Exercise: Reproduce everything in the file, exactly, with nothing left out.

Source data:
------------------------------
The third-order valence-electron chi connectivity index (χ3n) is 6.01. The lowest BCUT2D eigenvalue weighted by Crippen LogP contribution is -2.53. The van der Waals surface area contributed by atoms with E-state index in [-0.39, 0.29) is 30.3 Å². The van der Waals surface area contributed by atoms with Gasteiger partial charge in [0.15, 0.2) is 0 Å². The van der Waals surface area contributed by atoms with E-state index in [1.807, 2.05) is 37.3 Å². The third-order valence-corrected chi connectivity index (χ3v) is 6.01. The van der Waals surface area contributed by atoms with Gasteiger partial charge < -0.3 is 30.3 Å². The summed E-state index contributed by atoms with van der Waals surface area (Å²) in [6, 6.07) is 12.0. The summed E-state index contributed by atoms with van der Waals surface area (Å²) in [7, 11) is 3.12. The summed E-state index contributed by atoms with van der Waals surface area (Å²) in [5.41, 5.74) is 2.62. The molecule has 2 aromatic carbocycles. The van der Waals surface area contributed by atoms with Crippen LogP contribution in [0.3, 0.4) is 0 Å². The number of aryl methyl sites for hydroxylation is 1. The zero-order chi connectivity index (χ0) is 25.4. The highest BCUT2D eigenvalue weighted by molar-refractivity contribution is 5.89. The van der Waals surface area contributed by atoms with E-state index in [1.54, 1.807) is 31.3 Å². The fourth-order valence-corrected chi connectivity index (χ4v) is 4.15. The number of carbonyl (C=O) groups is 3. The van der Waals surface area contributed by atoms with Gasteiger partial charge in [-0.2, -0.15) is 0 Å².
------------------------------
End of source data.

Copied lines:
The third-order valence-electron chi connectivity index (χ3n) is 6.01. The lowest BCUT2D eigenvalue weighted by Crippen LogP contribution is -2.53. The van der Waals surface area contributed by atoms with E-state index in [-0.39, 0.29) is 30.3 Å². The van der Waals surface area contributed by atoms with Gasteiger partial charge in [0.15, 0.2) is 0 Å². The van der Waals surface area contributed by atoms with E-state index in [1.807, 2.05) is 37.3 Å². The third-order valence-corrected chi connectivity index (χ3v) is 6.01. The van der Waals surface area contributed by atoms with Gasteiger partial charge < -0.3 is 30.3 Å². The summed E-state index contributed by atoms with van der Waals surface area (Å²) in [6, 6.07) is 12.0. The summed E-state index contributed by atoms with van der Waals surface area (Å²) in [7, 11) is 3.12. The summed E-state index contributed by atoms with van der Waals surface area (Å²) in [5.41, 5.74) is 2.62. The molecule has 2 aromatic carbocycles. The van der Waals surface area contributed by atoms with Crippen LogP contribution in [0.3, 0.4) is 0 Å². The number of aryl methyl sites for hydroxylation is 1. The zero-order chi connectivity index (χ0) is 25.4. The highest BCUT2D eigenvalue weighted by molar-refractivity contribution is 5.89. The van der Waals surface area contributed by atoms with E-state index in [1.54, 1.807) is 31.3 Å². The fourth-order valence-corrected chi connectivity index (χ4v) is 4.15. The number of carbonyl (C=O) groups is 3. The van der Waals surface area contributed by atoms with Gasteiger partial charge in [-0.2, -0.15) is 0 Å².